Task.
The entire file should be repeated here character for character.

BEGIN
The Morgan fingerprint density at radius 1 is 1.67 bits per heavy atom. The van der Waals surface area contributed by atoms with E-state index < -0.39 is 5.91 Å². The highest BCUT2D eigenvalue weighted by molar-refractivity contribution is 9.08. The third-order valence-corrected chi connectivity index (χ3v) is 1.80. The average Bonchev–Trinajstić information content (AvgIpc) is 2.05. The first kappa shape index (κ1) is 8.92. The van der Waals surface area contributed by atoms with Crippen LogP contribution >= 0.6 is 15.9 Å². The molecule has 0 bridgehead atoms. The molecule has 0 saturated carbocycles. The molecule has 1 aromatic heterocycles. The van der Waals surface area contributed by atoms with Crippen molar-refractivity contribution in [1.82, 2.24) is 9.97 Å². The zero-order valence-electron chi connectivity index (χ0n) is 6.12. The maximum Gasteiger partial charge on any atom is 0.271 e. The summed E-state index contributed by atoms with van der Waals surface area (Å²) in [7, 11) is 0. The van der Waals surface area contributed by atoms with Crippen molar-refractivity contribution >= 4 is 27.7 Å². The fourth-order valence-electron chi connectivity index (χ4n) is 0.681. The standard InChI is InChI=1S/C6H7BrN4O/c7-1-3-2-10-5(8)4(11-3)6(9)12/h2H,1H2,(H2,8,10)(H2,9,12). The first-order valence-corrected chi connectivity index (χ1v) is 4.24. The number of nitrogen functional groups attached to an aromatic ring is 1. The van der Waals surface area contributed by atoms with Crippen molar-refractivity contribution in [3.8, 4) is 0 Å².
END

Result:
The Morgan fingerprint density at radius 1 is 1.67 bits per heavy atom. The van der Waals surface area contributed by atoms with E-state index < -0.39 is 5.91 Å². The highest BCUT2D eigenvalue weighted by molar-refractivity contribution is 9.08. The third-order valence-corrected chi connectivity index (χ3v) is 1.80. The average Bonchev–Trinajstić information content (AvgIpc) is 2.05. The first kappa shape index (κ1) is 8.92. The van der Waals surface area contributed by atoms with Crippen LogP contribution >= 0.6 is 15.9 Å². The molecule has 0 bridgehead atoms. The molecule has 0 saturated carbocycles. The molecule has 1 aromatic heterocycles. The van der Waals surface area contributed by atoms with Crippen molar-refractivity contribution in [1.82, 2.24) is 9.97 Å². The zero-order valence-electron chi connectivity index (χ0n) is 6.12. The maximum Gasteiger partial charge on any atom is 0.271 e. The summed E-state index contributed by atoms with van der Waals surface area (Å²) in [7, 11) is 0. The van der Waals surface area contributed by atoms with Crippen molar-refractivity contribution >= 4 is 27.7 Å². The fourth-order valence-electron chi connectivity index (χ4n) is 0.681. The standard InChI is InChI=1S/C6H7BrN4O/c7-1-3-2-10-5(8)4(11-3)6(9)12/h2H,1H2,(H2,8,10)(H2,9,12). The first-order valence-corrected chi connectivity index (χ1v) is 4.24. The number of nitrogen functional groups attached to an aromatic ring is 1. The van der Waals surface area contributed by atoms with Crippen molar-refractivity contribution in [3.8, 4) is 0 Å².